What I found were teachers acting as gatekeepers to their respective classrooms, modifying or rejecting outright a curriculum that clashed with local, professional knowledge (Foucault, 1980) of what was best for their young students. Instead, they were teaching digital skills that they believed to be more relevant (such as e-safety, touch typing, word processing and search skills) than the computer-science-centric content of the national curriculum, as well as prioritising other subjects (such as English and maths, science, art, religious education) that they considered equally important and which competed for limited class time.

Do we see similar issues in US classrooms?  It is certainly the case that the tech industry is painted in the press as driving the effort to provide CS for All.  Adam Michlin shared this remarkable article on Facebook, “(Florida) Gov. DeSantis okay with substituting computer science over traditional math and science classes required for graduation.” Florida is promoting CS as a replacement for physics or pre-calculus in the high school curriculum.

“I took classes that I enjoyed…like physics. Other than trying to keep my kids from falling down the stairs in the Governor’s mansion I don’t know how much I deal with physics daily,” the governor said.

The article highlights the role of the tech industry in supporting this bill.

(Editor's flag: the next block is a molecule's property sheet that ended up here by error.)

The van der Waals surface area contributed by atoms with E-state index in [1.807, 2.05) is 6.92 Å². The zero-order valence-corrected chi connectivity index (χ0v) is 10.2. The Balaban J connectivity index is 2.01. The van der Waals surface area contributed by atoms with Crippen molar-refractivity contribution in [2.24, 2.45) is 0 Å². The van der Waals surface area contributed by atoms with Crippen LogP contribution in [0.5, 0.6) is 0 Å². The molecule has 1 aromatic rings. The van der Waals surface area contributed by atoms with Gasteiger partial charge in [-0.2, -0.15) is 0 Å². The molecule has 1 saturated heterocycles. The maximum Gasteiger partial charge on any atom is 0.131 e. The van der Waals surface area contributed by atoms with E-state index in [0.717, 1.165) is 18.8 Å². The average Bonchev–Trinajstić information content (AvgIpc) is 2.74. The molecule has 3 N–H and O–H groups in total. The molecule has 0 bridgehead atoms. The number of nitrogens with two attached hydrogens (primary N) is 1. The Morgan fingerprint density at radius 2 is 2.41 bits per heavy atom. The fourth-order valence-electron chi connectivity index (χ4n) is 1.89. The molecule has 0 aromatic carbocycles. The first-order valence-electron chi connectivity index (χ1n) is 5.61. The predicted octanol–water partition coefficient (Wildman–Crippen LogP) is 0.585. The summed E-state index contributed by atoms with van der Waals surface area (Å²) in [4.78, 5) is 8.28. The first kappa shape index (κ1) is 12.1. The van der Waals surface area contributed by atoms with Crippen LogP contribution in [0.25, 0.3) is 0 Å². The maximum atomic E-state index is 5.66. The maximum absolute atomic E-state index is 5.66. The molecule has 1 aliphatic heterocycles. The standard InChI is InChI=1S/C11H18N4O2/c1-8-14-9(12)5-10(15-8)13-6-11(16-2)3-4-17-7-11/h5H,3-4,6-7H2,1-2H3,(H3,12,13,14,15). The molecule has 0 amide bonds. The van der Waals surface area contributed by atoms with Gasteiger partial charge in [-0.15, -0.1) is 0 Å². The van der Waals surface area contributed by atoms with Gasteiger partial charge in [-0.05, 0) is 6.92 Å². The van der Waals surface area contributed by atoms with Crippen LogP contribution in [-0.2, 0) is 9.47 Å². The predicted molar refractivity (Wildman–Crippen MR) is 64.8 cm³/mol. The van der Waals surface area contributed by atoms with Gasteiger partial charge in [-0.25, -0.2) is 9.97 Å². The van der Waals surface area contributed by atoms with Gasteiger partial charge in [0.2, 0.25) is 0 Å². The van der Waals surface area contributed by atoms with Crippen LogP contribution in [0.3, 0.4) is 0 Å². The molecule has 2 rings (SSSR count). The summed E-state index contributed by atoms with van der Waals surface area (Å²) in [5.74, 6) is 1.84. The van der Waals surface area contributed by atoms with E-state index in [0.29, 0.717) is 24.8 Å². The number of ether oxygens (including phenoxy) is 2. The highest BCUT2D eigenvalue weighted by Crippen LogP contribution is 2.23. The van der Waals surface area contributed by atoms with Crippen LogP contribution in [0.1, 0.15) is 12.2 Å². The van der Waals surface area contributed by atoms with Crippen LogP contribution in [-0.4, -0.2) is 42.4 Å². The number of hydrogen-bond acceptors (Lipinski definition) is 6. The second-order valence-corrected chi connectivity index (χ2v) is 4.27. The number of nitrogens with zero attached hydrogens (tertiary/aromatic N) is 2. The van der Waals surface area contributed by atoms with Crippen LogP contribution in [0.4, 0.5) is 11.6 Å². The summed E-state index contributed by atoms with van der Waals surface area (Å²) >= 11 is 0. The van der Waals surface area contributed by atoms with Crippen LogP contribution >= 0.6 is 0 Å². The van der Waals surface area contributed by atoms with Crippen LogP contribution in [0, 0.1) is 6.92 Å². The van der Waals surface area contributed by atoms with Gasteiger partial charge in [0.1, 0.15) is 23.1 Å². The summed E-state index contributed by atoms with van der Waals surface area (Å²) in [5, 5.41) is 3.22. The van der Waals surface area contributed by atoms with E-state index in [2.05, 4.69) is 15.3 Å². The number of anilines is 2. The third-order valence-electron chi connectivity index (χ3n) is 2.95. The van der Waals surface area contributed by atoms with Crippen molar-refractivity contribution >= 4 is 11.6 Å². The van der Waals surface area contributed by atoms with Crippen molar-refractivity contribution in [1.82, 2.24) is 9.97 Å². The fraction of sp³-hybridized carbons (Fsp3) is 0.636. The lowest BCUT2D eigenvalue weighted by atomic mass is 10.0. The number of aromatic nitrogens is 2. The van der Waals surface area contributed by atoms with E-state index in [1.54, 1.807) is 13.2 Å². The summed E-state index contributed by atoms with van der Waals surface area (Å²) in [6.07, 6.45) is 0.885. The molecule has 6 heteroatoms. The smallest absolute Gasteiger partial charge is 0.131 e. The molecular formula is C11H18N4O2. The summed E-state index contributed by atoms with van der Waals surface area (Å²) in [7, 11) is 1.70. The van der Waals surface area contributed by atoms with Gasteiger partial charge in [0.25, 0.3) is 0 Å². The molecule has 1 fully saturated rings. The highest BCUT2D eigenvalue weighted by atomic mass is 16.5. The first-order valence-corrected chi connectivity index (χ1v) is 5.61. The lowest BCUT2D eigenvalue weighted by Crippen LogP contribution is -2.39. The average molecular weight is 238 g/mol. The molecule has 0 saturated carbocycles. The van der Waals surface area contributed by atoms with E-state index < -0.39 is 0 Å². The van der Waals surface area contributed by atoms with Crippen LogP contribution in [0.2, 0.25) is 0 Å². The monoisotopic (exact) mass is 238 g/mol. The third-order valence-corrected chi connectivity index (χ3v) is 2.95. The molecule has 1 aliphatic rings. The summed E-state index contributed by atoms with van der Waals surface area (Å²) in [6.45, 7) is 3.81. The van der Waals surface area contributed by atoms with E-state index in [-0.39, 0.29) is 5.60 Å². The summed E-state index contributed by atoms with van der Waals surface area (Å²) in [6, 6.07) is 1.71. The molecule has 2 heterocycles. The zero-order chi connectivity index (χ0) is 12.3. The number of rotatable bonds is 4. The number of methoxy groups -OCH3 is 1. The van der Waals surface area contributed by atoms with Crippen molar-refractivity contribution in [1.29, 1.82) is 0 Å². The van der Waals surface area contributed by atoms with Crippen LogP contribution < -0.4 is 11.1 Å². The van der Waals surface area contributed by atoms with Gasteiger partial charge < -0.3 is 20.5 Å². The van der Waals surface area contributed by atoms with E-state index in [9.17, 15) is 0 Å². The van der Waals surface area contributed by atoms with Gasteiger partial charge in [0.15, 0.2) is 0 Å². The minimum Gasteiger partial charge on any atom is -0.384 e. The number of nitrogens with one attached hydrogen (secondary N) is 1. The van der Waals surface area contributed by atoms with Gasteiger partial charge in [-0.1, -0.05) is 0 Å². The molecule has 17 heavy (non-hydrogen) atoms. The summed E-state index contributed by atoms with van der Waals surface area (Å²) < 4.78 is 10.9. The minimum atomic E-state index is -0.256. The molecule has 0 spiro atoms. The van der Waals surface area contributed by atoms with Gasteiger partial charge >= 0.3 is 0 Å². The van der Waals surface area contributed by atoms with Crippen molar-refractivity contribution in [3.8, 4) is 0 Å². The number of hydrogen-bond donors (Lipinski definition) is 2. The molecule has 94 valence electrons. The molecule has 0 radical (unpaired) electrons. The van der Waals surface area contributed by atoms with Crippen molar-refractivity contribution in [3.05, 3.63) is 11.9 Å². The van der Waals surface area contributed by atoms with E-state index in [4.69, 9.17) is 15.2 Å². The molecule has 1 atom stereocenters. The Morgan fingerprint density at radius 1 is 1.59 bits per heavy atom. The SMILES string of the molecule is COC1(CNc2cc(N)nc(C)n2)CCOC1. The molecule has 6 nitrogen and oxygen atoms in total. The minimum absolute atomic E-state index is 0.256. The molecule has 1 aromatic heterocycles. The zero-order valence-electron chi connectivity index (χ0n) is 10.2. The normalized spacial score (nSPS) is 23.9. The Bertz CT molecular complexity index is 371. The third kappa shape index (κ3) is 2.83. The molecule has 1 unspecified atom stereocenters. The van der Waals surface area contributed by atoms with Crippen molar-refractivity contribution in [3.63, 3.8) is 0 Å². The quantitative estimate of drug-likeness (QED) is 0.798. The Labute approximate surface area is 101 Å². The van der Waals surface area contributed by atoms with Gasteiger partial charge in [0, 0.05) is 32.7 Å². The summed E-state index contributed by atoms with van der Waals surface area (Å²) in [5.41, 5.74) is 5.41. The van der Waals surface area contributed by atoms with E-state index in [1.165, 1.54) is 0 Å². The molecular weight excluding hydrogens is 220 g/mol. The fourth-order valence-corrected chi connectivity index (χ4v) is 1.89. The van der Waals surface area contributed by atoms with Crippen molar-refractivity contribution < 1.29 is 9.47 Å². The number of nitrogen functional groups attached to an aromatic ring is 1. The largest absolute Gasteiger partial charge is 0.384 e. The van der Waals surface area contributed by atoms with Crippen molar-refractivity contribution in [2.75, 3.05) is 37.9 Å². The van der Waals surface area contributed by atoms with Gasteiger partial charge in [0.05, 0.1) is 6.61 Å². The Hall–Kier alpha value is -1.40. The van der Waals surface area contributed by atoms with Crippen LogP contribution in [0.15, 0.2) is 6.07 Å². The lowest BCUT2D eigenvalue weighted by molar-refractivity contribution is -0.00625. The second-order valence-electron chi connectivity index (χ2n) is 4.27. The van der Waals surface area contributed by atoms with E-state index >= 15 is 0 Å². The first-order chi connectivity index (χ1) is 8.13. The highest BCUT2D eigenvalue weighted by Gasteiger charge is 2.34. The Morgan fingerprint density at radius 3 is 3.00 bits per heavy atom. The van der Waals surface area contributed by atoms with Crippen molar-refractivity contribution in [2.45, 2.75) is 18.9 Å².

Several top state lawmakers attended as well as a representative from Code.org, a Seattle-based nonprofit that works to expand computer science in schools. Lobbyists representing Code.org in Tallahassee advocated for HB 7071, which includes computer science initiatives and other efforts. That’s the bill DeSantis is reviewing.

A Microsoft Corporation representative also attended the DeSantis event. Microsoft also had lobbyists in Tallahassee during the session, advocating for computer science and other issues.

The US and England have different cultures. Laura’s findings do not automatically map to the US. I’m particularly curious if US teachers are similarly more dubious about the value of CS curricula if it’s perceived as a tech industry ploy.

 

July 29, 2019 at 7:00 am 3 comments

Computer Science Teachers as Provocateurs: All learning starts from a problem